Happy Labor Day?
Today, the Philippines and most other states in the world celebrate the International Worker's Day. More popularly known in this country as Labor Day, this is the event where the working man is the centerpiece of the celebration. Based on the original proposal for the declaration of the Labor Day, the festivities are to be started with a street parade to demonstrate the esprit de corps of the labor movement followed by a celebration of the workers and their families. Mainly, the Labor Day is intended to be a rest day for the working man.
One will wonder why is it that as far as we can remember, no such joyful celebration was ever held in this country. The answer can be traced back to the history of this holiday. On the first Sunday of September in 1882, the United States started celebrating Labor Day. To this day, such day of observance continues in the United States, Canada, Australia and New Zealand. Labor Day for those countries, also signifies the end of summer.
A few years after the first celebration, a number of labor unions rallied for the holiday to be moved to the 1st of May. The intention behind the change of dates is to synchronize the celebration with the general strike of 1886 that won for American workers the 8 hour workday. Since then, most countries in the world started celebrating Labor Day on May 1. With Labor Day being celebrated to remember the worker's fight for their rights and welfare, it has therefore become unsurprising that workers in a lot of countries use this day to deliver fiery speeches against the government. In the Philippines, workers also take advantage of Labor Day as an opportunity to hold massive street protests.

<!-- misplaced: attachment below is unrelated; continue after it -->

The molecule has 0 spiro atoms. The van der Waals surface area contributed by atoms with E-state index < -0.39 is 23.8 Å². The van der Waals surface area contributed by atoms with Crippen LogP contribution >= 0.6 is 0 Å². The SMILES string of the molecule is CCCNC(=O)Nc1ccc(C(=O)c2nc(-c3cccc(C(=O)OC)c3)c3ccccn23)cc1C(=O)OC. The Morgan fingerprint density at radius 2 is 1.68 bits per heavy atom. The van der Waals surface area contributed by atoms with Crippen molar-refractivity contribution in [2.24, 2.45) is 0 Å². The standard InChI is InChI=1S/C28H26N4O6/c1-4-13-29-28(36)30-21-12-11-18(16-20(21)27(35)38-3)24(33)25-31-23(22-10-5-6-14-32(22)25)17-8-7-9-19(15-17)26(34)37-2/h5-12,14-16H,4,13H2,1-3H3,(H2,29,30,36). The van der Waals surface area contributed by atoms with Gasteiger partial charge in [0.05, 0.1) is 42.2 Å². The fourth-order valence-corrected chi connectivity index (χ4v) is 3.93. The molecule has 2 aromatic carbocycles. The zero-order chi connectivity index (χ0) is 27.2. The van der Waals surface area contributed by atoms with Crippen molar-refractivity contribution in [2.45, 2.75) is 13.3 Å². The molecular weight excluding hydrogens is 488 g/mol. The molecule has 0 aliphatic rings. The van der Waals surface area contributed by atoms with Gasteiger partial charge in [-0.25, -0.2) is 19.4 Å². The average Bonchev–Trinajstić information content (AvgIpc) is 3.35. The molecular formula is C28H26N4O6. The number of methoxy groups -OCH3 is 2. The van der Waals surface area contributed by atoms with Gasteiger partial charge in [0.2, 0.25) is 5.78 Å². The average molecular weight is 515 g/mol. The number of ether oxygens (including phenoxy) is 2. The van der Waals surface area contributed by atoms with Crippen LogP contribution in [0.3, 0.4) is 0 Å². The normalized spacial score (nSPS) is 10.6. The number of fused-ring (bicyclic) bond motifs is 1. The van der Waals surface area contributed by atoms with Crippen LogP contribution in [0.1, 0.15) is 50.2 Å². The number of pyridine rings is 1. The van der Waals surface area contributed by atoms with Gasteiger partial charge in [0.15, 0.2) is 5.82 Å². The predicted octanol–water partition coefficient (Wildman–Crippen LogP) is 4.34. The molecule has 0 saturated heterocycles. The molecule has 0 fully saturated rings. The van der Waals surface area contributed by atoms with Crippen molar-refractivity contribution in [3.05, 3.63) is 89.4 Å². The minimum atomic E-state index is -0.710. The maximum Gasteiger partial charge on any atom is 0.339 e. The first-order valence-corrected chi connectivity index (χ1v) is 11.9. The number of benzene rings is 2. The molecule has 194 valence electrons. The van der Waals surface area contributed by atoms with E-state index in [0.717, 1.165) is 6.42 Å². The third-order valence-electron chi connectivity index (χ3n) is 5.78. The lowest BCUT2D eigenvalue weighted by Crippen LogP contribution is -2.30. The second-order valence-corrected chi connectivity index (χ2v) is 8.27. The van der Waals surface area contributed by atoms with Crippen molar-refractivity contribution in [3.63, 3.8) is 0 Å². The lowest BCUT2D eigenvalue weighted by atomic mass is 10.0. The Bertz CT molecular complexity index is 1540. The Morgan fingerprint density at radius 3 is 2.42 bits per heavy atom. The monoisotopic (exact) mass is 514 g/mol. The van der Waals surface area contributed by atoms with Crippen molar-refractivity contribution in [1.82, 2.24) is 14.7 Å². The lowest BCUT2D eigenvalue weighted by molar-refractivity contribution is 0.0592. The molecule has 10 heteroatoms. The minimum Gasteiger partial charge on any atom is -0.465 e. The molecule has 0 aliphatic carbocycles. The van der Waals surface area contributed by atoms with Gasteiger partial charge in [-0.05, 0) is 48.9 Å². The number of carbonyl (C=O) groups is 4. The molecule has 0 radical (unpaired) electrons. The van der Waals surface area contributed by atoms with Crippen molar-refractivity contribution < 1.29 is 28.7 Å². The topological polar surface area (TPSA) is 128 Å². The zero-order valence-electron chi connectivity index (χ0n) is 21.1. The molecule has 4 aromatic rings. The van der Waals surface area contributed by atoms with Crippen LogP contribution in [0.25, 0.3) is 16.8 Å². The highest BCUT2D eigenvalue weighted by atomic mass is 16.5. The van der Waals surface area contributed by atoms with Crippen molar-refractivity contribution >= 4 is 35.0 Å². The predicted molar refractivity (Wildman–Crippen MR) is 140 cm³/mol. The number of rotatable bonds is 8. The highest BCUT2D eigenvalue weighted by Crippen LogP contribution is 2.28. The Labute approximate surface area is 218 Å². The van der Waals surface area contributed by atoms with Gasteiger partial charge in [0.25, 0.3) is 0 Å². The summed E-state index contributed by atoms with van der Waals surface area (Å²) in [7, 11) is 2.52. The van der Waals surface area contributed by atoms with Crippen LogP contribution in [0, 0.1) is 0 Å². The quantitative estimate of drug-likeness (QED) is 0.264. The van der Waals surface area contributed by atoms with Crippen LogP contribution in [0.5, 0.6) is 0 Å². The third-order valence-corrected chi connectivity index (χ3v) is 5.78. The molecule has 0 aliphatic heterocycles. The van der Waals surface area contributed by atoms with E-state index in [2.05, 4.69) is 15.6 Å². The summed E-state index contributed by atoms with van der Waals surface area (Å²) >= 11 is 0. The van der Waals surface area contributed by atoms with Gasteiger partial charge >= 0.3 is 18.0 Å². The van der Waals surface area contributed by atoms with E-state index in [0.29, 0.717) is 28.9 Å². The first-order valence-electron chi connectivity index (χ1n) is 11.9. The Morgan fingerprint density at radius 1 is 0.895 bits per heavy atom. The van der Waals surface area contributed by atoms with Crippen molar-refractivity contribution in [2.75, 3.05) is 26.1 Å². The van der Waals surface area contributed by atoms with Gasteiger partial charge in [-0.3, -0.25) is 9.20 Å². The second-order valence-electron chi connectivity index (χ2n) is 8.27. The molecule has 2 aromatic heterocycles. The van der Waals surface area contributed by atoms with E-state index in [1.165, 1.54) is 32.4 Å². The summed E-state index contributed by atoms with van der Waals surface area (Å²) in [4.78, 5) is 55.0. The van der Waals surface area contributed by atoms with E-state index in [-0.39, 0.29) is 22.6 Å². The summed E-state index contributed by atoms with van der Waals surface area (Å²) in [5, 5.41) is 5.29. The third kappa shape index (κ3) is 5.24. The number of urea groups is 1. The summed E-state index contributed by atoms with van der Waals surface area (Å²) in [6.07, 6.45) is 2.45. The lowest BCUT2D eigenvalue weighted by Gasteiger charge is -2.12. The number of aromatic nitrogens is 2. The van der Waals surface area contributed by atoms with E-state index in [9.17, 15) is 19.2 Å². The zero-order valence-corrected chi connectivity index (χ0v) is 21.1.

During the past few years, the president has made a habit of moving non working holidays one to two days prior or after the holiday so that workers may enjoy a long weekend. A Thursday or Tuesday celebration can be moved to Friday or Monday so that workers can stretch their weekends for another day. Last year, organized labor loudly protested to stop the president from moving this national holiday 1 ~2 days before or after the 1st of May despite the benefits that it will bring to the Filipino worker. They argue that such a move desecrates the worker's holy day. Other people however, see it in another way. They believe that moving the holiday on a Friday or Monday will possibly result to workers not participating in the street protests to be able to enjoy the long weekend.
Whatever the reason may be, this overworked and underpaid worker will be resting on this day. To the workers of the world, may this day be restful and silent, like the way it was originally intended to be.